Online Access
Free
Resource Link
Less detail

Calculating the Fire Resistance of Wood Members and Assemblies: Technical Report No. 10

https://research.thinkwood.com/en/permalink/catalogue2492
Year of Publication
2020
Topic
Fire
Design and Systems
Material
CLT (Cross-Laminated Timber)
Application
Columns
Beams
Floors
Walls
Wood Building Systems
Decking

Connection Performance for LVL-Concrete Composite Floor System

https://research.thinkwood.com/en/permalink/catalogue292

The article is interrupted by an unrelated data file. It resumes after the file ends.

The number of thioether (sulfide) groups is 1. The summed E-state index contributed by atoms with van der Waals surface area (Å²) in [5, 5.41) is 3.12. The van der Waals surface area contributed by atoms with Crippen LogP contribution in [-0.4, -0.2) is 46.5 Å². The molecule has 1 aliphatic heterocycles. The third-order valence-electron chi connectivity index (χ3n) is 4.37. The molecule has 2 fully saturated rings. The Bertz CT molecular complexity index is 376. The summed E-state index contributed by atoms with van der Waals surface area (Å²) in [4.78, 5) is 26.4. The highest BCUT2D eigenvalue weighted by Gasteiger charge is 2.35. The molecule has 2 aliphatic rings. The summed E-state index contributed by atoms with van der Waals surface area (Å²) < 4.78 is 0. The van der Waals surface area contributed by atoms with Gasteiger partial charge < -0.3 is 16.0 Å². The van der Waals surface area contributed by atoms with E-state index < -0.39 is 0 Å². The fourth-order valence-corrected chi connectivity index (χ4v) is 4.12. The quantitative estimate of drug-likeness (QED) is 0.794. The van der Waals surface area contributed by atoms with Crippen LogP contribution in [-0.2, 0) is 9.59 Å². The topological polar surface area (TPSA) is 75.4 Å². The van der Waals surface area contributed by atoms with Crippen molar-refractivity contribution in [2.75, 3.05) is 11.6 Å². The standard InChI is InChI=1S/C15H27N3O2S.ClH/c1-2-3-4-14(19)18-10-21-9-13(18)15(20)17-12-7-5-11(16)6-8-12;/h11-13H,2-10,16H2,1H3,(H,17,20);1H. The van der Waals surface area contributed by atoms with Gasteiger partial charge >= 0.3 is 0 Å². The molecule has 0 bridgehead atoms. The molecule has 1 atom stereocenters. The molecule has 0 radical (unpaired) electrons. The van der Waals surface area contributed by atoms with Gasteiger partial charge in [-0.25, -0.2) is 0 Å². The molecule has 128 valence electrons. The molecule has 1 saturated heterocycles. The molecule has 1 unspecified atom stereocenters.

Year of Publication
2015
Topic
Connections
Mechanical Properties
Material
LVL (Laminated Veneer Lumber)
Timber-Concrete Composite
Application
Floors
Author
Fong Lee, Yen
Abd. Ghafar, Nor
Abd. Rahman, Norashidah
Yeoh, David
Organization
International Integrated Engineering Summit (IIES)
Year of Publication
2015
Country of Publication
Malaysia
Format
Conference Paper
Material
LVL (Laminated Veneer Lumber)
Timber-Concrete Composite
Application
Floors
Topic
Connections
Mechanical Properties
Keywords
Push-Out
Notch Connections
Failure
Strength
Stiffness
Ultimate Limit States
Serviceability Limit States
Language
English
Conference
IIES 2014
Research Status
Complete
Notes
December 1-4, 2014, Johor, Malaysia
Summary